Nothing like the inspiring story of a nerd who becomes cool -- especially if that nerd maintains his old friendships (or, at least, reunites with his old friend) despite his upswing in popularity rather than the show kill off that lingering acquaintance by having him accidentally shoot himself with the gun his uncle gave him during a summer spent in Oklahoma (yeah, we're looking at you, 90210).
Despite being involved in some heavy storylines (his homophobic treatment of Marco, for instance), Spinner brought a certain degree of levity to the halls of Degrassi. Whether it's his malapropisms (Mrs. Kwan being the "pain" of his existence), his evolution from bully to jock to rocker, or the odd inconvenient erection, Spinner reminded you that, for all the "special" episodes of Degrassi, it was at its heart a show about teenagers stumbling through an awkward period of their lives.
The star of one of the series' early contentious story arcs, Christine "Spike" Nelson would be remembered as the teen mom with the outrageous hairdo. Despite her predicament, Spike proved to be a level-headed young woman amidst the pity of her classmates and the vitriol of hysterical parents. She gives birth to Emma in season 2 but her storylines would rarely veer from her daughter (e.g., going to school with a daughter, dating with a daughter, etc), who would go on to feature in 'Degrassi: The Next Generation'.
Marco Del Rossi
Before there was Kurt Hummel, there was Marco Del Rossi, a student from 'The Next Generation' who suffers a heterosexual misstep in dating Ellie before he comes out and becomes his true self. The show's portrayal of a gay teen was done with care, taking the time to create a real person without resorting to cliche. For the younger members of the LGBTQ community this was a revelation and suggested that coming out could signify the start of a new life, not the end of one.
Arguably the most popular of the students to attend Degrassi in all its incarnations, Joey is the archetypal scheming slacker with a heart of gold (and fedora). His antics -- and on/off relationship with Caitlin Ryan -- would be the focal point for Degrassis 'Junior High' and 'High'. The Zit Remedy alumnus's run on the series would culminate in 'The Next Generation' as the stepfather of Craig Manning.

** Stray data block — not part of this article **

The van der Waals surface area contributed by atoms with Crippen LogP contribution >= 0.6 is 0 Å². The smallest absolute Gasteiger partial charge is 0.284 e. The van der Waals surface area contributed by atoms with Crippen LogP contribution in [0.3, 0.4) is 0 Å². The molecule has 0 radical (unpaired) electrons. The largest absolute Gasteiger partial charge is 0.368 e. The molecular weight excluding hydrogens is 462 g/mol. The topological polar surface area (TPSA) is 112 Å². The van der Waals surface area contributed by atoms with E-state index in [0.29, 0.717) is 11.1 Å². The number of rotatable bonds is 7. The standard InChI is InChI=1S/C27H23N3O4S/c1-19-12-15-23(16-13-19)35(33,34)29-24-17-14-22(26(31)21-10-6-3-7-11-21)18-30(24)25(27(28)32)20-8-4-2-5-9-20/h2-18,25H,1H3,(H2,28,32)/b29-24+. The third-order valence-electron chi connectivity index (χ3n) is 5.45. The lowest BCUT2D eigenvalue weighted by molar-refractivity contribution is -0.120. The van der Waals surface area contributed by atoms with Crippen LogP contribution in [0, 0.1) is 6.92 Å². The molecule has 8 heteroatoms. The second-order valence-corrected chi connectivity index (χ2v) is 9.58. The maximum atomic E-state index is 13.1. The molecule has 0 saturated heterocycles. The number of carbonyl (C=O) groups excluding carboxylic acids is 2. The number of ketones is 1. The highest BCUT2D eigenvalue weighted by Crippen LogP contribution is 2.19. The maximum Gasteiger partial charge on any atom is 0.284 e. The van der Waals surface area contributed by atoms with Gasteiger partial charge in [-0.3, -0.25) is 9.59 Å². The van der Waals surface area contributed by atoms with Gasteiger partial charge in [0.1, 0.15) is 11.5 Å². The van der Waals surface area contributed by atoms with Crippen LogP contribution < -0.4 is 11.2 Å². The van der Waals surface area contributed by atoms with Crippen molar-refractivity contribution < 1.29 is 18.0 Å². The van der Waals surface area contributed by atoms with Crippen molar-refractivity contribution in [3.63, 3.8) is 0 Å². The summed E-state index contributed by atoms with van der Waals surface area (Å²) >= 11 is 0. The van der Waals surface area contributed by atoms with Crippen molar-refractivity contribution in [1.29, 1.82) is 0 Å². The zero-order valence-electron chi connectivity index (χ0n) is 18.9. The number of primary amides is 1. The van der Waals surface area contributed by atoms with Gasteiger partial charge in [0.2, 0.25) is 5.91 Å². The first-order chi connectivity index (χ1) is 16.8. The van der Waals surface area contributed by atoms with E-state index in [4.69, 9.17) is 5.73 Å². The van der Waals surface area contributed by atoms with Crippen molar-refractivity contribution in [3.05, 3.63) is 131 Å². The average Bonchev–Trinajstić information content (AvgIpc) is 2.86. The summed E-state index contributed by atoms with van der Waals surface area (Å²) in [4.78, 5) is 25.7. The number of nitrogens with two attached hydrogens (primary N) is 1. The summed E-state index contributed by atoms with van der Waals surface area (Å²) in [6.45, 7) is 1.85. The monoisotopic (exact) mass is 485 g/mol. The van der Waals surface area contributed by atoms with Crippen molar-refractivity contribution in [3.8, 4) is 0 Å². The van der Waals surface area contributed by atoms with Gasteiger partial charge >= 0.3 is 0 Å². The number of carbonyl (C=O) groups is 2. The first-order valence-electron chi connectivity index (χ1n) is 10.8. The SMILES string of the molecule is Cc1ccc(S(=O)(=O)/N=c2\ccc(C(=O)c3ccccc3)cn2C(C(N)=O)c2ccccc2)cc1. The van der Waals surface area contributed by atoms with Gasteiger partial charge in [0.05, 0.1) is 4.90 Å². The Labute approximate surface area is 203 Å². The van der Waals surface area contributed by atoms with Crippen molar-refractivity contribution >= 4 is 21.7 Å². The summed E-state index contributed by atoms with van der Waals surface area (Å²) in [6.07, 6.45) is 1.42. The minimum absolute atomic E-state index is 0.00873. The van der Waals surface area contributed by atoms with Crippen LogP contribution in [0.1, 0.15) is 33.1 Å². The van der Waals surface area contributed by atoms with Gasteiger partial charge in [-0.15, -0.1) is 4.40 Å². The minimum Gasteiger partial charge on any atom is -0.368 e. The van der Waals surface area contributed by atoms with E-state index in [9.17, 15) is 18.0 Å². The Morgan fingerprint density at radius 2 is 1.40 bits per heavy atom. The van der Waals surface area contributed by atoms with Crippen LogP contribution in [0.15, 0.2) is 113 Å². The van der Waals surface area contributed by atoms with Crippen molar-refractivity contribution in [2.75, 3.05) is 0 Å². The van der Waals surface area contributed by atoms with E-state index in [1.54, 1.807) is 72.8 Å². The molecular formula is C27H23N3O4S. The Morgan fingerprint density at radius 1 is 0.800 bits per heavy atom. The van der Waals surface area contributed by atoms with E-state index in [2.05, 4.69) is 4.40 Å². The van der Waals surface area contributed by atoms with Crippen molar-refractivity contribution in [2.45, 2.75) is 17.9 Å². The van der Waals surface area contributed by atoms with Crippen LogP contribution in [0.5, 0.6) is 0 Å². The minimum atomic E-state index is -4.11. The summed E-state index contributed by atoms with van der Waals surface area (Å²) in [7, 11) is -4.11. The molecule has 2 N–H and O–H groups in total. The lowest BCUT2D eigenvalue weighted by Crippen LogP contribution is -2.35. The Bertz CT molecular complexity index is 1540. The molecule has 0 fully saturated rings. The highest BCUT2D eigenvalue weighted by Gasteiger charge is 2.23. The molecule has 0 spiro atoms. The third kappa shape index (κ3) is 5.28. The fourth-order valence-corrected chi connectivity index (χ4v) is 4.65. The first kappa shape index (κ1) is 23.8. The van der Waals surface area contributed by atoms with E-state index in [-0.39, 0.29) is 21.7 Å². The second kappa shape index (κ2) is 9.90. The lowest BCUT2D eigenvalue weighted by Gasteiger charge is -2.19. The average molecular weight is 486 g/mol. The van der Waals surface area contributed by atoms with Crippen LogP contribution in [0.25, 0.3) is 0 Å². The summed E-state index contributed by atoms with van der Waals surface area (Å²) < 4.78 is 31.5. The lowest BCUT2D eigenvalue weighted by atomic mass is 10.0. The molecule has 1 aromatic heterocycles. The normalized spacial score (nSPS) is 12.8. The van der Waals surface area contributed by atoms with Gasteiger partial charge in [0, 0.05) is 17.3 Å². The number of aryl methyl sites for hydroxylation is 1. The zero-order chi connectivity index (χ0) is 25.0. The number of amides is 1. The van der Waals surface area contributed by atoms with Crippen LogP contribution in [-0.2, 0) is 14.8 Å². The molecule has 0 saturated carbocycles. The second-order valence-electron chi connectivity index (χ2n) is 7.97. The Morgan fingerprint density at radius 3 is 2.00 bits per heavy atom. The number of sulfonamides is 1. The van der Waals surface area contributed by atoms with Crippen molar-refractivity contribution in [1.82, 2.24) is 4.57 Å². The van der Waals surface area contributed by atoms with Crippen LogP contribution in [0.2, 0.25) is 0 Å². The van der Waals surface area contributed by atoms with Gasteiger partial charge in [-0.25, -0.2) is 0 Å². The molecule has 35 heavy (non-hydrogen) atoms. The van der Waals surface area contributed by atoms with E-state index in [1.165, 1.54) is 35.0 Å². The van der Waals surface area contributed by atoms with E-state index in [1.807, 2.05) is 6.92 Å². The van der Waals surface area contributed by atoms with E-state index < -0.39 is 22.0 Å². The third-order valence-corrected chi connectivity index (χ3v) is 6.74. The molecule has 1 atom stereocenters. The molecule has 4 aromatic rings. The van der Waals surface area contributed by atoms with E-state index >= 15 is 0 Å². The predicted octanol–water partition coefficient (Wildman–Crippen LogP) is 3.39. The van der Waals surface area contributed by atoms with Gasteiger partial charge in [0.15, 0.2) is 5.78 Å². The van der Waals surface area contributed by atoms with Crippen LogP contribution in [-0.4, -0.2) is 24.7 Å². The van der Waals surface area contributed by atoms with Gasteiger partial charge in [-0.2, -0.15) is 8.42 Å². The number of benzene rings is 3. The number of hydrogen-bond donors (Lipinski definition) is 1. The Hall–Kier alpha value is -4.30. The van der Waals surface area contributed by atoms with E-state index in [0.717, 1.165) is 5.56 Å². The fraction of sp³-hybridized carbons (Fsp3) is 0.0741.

Yes, he was always going to be near the top of the list but probably not for the reasons you're assuming. Putting aside the fact he was brought to life by the future ambassador of the Toronto Raptors -- a singer who embodies all that is good and right with Canada -- "Wheelchair" Jimmy Brooks was just a good guy. Rich, talented, yet humble. He doesn't pressure Ashley into having sex, he prioritizes his English test over basketball tryouts, and perhaps most importantly, supports Marco when he comes out. Oh, and in what won't be the last time a fictional band is mentioned in this list, Downtown Sasquatch.
Introduced in Season 2 of 'The Next Generation', Eleanor "Ellie" Nash was the goth girl, a look that would diminish over time. She was different, which probably added to her allure as a character. She didn't look like the rest of the girls, she read Edward Gorey books, she told Spinner about the importance of showering daily, and complimented Paige's song for the Pro-Voice Songwriting Contest despite the pair's frosty relationship. What's more was her acceptance of Marco's sexuality despite the two dating and her decision to play his girlfriend until he figured things out.
Though she is seen as something of a goodie two-shoes, Clare seems in the middle of many of the show's harder-hitting storylines. She has undergone chemotherapy after being diagnosed with cancer, suffered a miscarriage after being impregnated by Eli, and was sexually harassed by her former boss, Asher Shostak. Through it all she has stood up for herself and her friends, including Connor, who is let back into Degrassi thanks to Clare's machinations, and Alli, whom Clare convinces is too good for the duplicitous Johnny.